HungryThe way she loved to help cook family meals in the kitchen, singing along to your music together and tripping you up as she insisted on laying stretched out on the floor between the cooker and the sink. That’s if she wasn’t sitting up, pawing at the laminate floor, alternating from one paw to another and salivating at the aroma coming from the oven. How many times did you have to wipe up cat dribble from the floor once the food had been dished out? Hungry - action shotTalking of dishing out: the way she used to stand on her hind legs which made her tall enough to swipe food off the kitchen worktop with ruthless efficiency. The way she always preferred roast potatoes to the lovely, tender morsels of beef that you loving carved for her.

20141110-210530-75930159.jpgThe way she loved cake. Particularly bun cases, which she would kidnap from the recycling bin, take into a corner somewhere and suck noisily. Freshly baked cakes were never safe. You would place a beautifully iced cake on the table, leaving the topping to set, and when you came back you would find teeth marks around the edge, or raspy tongue marks across the top. You lost count of how many cakes were thrown out thanks to her greedy nature.

20141110-210300-75780580.jpgThe way she always drank out of your flower vases, regardless of how fresh the water was in her bowl. You would walk into the lounge and hear the <slurp> <slurp> <gulp> as she helped herself and left the flowers to wither away. All the flowers in the house had a light coating of cat fur within hours of being placed in a vase.

Sherbet fetishThe way she had a fetish for Sherbet Fountains. She would hear you opening one even if she was at the bottom of the garden. Then she would sit beside you, clawing at your leg, bullying you for a taste of sherbet. Even though it made her sneeze, she still insisted on a taste.

You expect ME to use a cat flap?The way that she hated her electronic cat flap. She would sit and head butt it repeatedly, listening to the loud beep it emitted each time the chip in her neck activated it. Yet she didn’t squeeze her portly body through it that often. No, she would sit and miaow at the patio door instead, some 3 feet away from the cat flap. Fools that we were, there was always one of us willing to let her in or out. To be honest, although the cat flap was the biggest we could find, and in theory it was of an adequate size, she always found it hard work to hoist her body through it; she would stop half way, with her head and front legs outside, leaving her back legs stretched out behind her horizontally. Then she would heave her legs through slowly as we laughed uncontrollably inside. I wish I’d videoed her now, it was just too comical.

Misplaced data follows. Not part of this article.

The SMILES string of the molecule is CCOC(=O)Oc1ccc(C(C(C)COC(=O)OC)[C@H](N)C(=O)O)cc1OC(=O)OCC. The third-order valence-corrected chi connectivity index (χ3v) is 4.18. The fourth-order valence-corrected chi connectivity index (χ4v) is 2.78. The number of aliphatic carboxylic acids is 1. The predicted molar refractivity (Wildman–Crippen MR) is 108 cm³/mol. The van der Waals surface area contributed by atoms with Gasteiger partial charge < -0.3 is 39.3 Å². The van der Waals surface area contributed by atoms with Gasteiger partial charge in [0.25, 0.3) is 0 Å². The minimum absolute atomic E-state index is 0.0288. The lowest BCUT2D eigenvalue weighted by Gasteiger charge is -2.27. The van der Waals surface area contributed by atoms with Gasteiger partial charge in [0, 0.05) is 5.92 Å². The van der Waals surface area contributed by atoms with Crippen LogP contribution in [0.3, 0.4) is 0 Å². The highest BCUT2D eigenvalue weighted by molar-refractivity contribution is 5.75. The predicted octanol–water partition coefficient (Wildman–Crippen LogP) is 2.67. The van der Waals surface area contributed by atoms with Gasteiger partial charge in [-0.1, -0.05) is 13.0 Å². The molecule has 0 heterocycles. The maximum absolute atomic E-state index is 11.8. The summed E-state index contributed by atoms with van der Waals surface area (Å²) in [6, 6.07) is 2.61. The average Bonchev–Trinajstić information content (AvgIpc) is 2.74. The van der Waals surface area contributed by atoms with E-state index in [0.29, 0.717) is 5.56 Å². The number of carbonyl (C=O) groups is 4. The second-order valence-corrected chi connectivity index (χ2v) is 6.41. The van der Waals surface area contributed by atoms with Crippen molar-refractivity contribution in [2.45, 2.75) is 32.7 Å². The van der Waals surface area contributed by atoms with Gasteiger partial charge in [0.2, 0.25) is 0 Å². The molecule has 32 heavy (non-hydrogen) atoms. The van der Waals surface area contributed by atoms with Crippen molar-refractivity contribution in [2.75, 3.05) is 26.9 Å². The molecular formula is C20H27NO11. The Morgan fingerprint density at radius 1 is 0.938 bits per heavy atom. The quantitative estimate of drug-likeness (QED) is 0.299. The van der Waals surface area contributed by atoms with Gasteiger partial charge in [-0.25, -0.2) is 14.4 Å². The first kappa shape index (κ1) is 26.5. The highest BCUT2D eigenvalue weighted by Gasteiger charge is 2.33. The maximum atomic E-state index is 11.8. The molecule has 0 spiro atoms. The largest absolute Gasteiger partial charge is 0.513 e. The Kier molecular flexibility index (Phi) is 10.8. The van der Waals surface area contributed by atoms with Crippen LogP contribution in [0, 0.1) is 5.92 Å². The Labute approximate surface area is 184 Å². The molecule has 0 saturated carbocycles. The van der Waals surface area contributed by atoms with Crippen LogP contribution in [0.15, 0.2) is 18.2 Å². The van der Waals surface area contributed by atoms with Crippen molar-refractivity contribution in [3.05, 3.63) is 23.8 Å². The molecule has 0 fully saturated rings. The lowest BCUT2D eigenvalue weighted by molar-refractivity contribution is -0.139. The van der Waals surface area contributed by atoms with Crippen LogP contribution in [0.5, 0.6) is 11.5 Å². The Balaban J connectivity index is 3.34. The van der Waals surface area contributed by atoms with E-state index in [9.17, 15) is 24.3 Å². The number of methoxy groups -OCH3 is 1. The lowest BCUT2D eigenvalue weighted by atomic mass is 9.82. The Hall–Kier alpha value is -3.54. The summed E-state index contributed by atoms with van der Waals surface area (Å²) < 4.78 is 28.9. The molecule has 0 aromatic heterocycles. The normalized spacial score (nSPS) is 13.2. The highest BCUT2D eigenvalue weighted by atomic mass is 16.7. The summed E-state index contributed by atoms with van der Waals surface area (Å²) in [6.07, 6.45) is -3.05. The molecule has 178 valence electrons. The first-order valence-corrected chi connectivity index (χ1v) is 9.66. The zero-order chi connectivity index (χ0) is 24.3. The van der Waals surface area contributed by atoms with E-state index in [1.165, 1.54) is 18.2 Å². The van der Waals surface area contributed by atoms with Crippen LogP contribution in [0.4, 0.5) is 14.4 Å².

A special relationshipThe way she would sit on the back of the settee, waiting for Son no 3 to come out of his bedroom. As he appeared, she would slap him across the back of the head with her paw. Many a time the cry would be heard, “Mum! I can’t get out of my room! The cat won’t let me!” – one of the joys of living in a bungalow. How she loved beating him up, particularly if he was sitting on the floor. She would rugby tackle him and claw up the jigsaws he so enjoyed doing when he was smaller. Whiskery kissesThey had a particularly special bond, as we adopted Ethel when Son no 3 was 6 months old. If he cried when he was a toddler, she would come up to him and place her paws either side of his face, before licking his head. She was incredibly responsive to his cry, and boy it was a loud cry! Yet she would come running, and if he didn’t calm quickly she would walk up and down beside him, miaowing loudly in concern.

Hobnobbing with Doris DooDahThe way she had a fear of the chickens (Cobweb Gladys rules the roost, and the garden!) yet she would fight off the foxes in the garden at night. It amazed us how, for such a prolific hunter, she never once tried to maul the chickens, even when they were cute, fluffy chicks.

Chuffin cat on the prowlThe way the vet always called her a ‘big girl’ and struggled to feel her tummy through her ‘fat fur’. That fur was thick and luxurious underneath, with a soft, silky coat on top. You could see her whole coat move as she bounded round the garden. When she came indoors, you almost expected her take it off and hang it on a chair.

033The way she abjectly refused to budge if she was sitting somewhere she shouldn’t have been. You would say sternly, “Ethelbert OFF!” and she would chatter her teeth, flutter her whiskers and look away indignantly. If you repeated the command, she would yawn as if to say, “Oh do stop wasting your breath, human slave. Go and fill my food bowl, then I might think about moving.” She understood the command ‘off’ from quite an early age, yet only obeyed it when it suited her.

Sunbathing in a hanging basketThe way she used to slink off to a neighbours’ house, where she would climb into the conservatory and sunbathe on her very own chair. The day that your neighbours left her in the conservatory whilst they went out, and returned in a blind panic, having realised that they had left a batch of newly-hatched chicks in the conservatory with her… only to discover her snoring away, with the chicks noisily cheeping away in their box in the corner.